“I would like, if I may, to take you on a strange journey” – Charles Gray, The Rocky Horror Picture Show (1975)
October 2016. Circleville, Ohio.
We parked in a funeral parlor’s lot, upping the spooky factor while just trying to find free parking. We walked through dark and empty streets to the small theater. I was headed to my first stage performance of The Rocky Horror Picture Show. For my friend who came with me to see our mutual friend perform as Dr. Frank-N-Furter, it was her first time encountering Rocky Horror at all. Ever. She told me this as we approached the theater, and I remember freezing on the sidewalk in that moment. I did not know where to begin with warning her, or if I should at all. Either way…it was a night we were both going to remember for a very long time.
Following the iconic red lips performing “Science Fiction/Double Feature,” the movie begins with a young couple, Brad Majors (Barry Bostwick) and Janet Weiss (Susan Sarandon) after attending the wedding of two friends from school. After a conversation with the groom and after everyone leaves, Brad asks Janet to marry him. Janet enthusiastically accepts, and the couple decides to visit the teacher who taught the class where they met. The night they make the drive, they encounter heavy rain and an unusual number of motorcycles. When the car gets a flat tire, Brad and Janet set out on foot together to see if the owners of the castle they passed earlier have a phone they could use.
Arriving at the castle’s front gates, they meet Riff Raff (Richard O’Brien) and Magenta (Patricia Quinn), two eccentric servants of the castle’s master. After an iconic musical number (“The Time Warp”) in which we meet Columbia (Nell Campbell) and the master’s uniformed guests, the engaged couple meet Dr. Frank-N-Furter (Tim Curry). Dr. Frank-N-Furter is a self-proclaimed transvestite from the planet Transylvania, and his guests that night are present to witness his latest scientific triumph. Brad and Janet are urged to join in, their insistence that they only want to use a phone going ignored. Frank has been hard at work building his dream man, Rocky (Peter Hinwood), and he succeeds in bringing him to life that night. Following the sudden appearance of Frank’s last project, Eddie (Meat Loaf), Frank’s true colors begin to show. His fun and harmless demeanor reveals itself to be angry, jealous, manipulative, and violent in actuality.
Brad, Janet, and everyone remaining in the castle get pulled into Frank’s games as the night goes on. As their situation becomes more strange and unexpected, Brad and Janet find themselves drifting apart. They experience the world in ways they never had before, and the temptations of their shelter draw them further into Frank’s entrapment.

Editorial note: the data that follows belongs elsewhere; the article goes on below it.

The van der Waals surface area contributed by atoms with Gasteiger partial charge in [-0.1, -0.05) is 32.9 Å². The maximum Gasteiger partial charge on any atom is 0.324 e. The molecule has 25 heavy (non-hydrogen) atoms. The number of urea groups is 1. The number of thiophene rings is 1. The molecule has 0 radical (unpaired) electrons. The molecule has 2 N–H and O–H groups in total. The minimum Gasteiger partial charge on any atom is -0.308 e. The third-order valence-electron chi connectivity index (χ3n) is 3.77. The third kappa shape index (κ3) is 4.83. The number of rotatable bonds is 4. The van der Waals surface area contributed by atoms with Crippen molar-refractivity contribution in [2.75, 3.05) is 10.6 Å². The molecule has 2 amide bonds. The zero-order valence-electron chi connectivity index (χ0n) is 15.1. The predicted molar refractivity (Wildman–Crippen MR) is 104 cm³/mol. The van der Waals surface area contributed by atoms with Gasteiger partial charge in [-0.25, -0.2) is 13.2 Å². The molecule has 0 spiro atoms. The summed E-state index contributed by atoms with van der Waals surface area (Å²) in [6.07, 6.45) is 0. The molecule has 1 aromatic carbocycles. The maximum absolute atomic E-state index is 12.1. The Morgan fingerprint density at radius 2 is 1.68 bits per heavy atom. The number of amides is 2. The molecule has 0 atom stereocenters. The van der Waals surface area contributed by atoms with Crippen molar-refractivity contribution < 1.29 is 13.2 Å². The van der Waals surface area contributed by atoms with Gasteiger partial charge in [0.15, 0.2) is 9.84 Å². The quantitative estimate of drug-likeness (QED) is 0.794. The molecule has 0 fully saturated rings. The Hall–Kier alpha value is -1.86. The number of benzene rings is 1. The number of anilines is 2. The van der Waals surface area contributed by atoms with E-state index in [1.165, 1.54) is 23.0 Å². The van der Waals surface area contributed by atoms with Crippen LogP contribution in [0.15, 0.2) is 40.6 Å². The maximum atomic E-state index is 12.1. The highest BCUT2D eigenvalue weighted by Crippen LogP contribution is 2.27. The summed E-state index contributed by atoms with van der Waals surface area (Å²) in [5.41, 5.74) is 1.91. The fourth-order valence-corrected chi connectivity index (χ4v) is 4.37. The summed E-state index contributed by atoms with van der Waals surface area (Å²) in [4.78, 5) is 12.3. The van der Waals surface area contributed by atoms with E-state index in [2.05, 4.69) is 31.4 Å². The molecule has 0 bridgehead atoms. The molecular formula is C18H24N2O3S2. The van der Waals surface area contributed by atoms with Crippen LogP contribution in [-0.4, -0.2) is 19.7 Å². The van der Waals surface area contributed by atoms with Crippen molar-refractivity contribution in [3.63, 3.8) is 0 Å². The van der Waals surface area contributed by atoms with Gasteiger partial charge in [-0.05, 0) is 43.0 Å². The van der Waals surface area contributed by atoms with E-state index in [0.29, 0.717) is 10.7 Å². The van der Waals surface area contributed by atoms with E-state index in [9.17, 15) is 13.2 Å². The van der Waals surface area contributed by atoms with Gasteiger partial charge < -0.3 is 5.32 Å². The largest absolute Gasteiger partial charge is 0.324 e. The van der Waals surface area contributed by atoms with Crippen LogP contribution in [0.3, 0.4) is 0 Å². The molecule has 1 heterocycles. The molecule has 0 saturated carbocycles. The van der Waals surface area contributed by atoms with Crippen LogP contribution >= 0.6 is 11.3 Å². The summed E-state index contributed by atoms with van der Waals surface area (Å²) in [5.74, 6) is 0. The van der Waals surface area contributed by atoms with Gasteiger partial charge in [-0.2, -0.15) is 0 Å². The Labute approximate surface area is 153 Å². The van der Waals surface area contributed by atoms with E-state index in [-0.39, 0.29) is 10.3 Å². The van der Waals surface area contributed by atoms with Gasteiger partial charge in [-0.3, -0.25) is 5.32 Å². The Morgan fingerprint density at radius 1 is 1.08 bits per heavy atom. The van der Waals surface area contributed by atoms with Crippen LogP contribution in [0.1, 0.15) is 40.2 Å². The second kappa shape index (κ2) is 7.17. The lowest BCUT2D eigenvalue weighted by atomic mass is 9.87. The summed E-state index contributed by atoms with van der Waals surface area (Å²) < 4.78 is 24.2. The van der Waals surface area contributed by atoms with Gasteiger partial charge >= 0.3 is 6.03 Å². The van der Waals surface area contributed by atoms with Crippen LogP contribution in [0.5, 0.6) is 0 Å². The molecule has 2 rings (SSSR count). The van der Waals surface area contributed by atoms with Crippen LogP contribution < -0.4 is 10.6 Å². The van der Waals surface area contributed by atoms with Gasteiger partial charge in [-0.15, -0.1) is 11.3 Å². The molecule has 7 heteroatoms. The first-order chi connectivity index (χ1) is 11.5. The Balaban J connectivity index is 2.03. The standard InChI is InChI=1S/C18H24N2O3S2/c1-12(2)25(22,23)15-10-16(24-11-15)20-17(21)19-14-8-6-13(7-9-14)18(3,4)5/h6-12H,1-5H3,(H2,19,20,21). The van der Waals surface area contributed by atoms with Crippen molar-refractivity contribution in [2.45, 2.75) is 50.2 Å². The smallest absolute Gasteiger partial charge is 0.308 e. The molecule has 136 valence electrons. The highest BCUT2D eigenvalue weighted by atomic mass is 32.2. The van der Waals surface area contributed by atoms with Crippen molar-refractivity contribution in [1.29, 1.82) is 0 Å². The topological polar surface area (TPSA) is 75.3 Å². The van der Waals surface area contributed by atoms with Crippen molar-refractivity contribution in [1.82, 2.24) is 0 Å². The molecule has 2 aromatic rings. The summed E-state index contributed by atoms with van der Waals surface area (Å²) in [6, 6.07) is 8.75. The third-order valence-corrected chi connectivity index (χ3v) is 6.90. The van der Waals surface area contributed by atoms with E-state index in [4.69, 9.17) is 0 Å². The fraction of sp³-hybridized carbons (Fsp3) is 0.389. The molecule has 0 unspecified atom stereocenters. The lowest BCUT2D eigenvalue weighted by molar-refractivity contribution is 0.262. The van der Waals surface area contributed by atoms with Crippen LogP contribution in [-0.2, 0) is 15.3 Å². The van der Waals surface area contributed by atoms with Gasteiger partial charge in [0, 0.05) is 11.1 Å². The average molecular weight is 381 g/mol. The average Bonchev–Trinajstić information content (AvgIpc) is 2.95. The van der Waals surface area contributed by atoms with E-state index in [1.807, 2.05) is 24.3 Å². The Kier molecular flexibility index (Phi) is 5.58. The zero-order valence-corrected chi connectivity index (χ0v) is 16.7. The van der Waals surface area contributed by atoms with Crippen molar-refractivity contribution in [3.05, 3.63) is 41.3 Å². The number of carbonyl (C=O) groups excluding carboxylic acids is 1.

Rocky Horror has has been a part of Halloween experiences for decades. From shadow casts (acting ensembles who act out the movie while it plays on a screen behind them), to stage interpretations, to endless references in popular culture, Rocky Horror always finds its way to audiences who appreciate it most. Its cult status and interactive elements make every showing unique to its audience and the performers. I would say everyone who loves Rocky Horror has a story behind its entry into their life. My story involves me watching it as a teenager when it was shown on Fuse (the TV channel), not knowing anything about it, and being speechless through its entirety. It was not long until I was hooked, watching it every time it was on TV and counting down the days until I turned 17 so I could buy the DVD (it was a different time). I remember watching it most days after school for a little while. I have always been the weird kid (and always will be), and I had found a story to enjoy over and over that was simply bizarre and proud to be so. Plus, I can never get enough of that soundtrack.
The Rocky Horror Picture Show has spoken to the weird kids (like me) for decades, regardless of sexual orientation or gender identity. We may look at it differently now with what we understand about some of the topics explored through the characters. However, it has always been mostly about the doors this story opened for the outcasts. Rocky Horror forever changed the way I thought about stories, characters, and how creating what you want will be meaningful to the right audience. With its dedicated and ever-growing fanbase, The Rocky Horror Picture Show will continue its reign in anti-normalcy for more decades to come.
Until next time,